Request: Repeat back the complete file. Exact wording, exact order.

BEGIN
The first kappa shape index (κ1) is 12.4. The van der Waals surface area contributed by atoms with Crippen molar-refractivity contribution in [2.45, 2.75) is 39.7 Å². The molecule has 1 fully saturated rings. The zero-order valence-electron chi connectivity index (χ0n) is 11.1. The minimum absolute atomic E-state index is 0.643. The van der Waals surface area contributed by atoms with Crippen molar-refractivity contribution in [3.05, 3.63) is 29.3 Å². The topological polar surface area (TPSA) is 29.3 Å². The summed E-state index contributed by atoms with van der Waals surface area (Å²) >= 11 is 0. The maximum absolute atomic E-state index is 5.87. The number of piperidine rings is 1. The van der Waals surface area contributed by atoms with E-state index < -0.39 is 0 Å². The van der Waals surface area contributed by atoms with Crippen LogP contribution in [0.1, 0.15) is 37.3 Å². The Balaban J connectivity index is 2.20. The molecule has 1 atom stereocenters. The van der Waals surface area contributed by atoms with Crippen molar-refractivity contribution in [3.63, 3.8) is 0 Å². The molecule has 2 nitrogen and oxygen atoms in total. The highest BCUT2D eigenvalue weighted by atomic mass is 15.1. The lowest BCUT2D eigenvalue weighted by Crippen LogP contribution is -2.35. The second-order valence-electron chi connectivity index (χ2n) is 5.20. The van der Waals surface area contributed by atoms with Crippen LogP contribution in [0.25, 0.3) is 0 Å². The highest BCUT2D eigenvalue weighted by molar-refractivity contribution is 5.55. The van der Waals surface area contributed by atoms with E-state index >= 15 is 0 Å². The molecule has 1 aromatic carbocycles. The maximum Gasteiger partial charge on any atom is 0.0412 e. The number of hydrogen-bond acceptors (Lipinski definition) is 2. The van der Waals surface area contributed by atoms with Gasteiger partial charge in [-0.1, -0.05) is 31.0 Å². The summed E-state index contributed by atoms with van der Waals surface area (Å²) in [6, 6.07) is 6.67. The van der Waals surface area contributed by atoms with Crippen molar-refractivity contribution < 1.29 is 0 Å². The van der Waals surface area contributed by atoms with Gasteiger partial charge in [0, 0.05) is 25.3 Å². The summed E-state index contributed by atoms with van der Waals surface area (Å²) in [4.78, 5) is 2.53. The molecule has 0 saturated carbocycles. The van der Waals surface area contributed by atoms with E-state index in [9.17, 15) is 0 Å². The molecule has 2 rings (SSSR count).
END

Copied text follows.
The first kappa shape index (κ1) is 12.4. The van der Waals surface area contributed by atoms with Crippen molar-refractivity contribution in [2.45, 2.75) is 39.7 Å². The molecule has 1 fully saturated rings. The zero-order valence-electron chi connectivity index (χ0n) is 11.1. The minimum absolute atomic E-state index is 0.643. The van der Waals surface area contributed by atoms with Crippen molar-refractivity contribution in [3.05, 3.63) is 29.3 Å². The topological polar surface area (TPSA) is 29.3 Å². The summed E-state index contributed by atoms with van der Waals surface area (Å²) >= 11 is 0. The maximum absolute atomic E-state index is 5.87. The number of piperidine rings is 1. The van der Waals surface area contributed by atoms with E-state index < -0.39 is 0 Å². The van der Waals surface area contributed by atoms with Crippen LogP contribution in [0.1, 0.15) is 37.3 Å². The Balaban J connectivity index is 2.20. The molecule has 1 atom stereocenters. The van der Waals surface area contributed by atoms with Crippen molar-refractivity contribution in [3.63, 3.8) is 0 Å². The molecule has 2 nitrogen and oxygen atoms in total. The highest BCUT2D eigenvalue weighted by atomic mass is 15.1. The lowest BCUT2D eigenvalue weighted by Crippen LogP contribution is -2.35. The second-order valence-electron chi connectivity index (χ2n) is 5.20. The van der Waals surface area contributed by atoms with Crippen LogP contribution in [0.25, 0.3) is 0 Å². The highest BCUT2D eigenvalue weighted by molar-refractivity contribution is 5.55. The van der Waals surface area contributed by atoms with E-state index >= 15 is 0 Å². The molecule has 1 aromatic carbocycles. The maximum Gasteiger partial charge on any atom is 0.0412 e. The number of hydrogen-bond acceptors (Lipinski definition) is 2. The van der Waals surface area contributed by atoms with Gasteiger partial charge in [-0.1, -0.05) is 31.0 Å². The summed E-state index contributed by atoms with van der Waals surface area (Å²) in [6, 6.07) is 6.67. The van der Waals surface area contributed by atoms with Crippen molar-refractivity contribution < 1.29 is 0 Å². The van der Waals surface area contributed by atoms with Gasteiger partial charge in [0, 0.05) is 25.3 Å². The summed E-state index contributed by atoms with van der Waals surface area (Å²) in [4.78, 5) is 2.53. The molecule has 0 saturated carbocycles. The van der Waals surface area contributed by atoms with E-state index in [9.17, 15) is 0 Å². The molecule has 2 rings (SSSR count).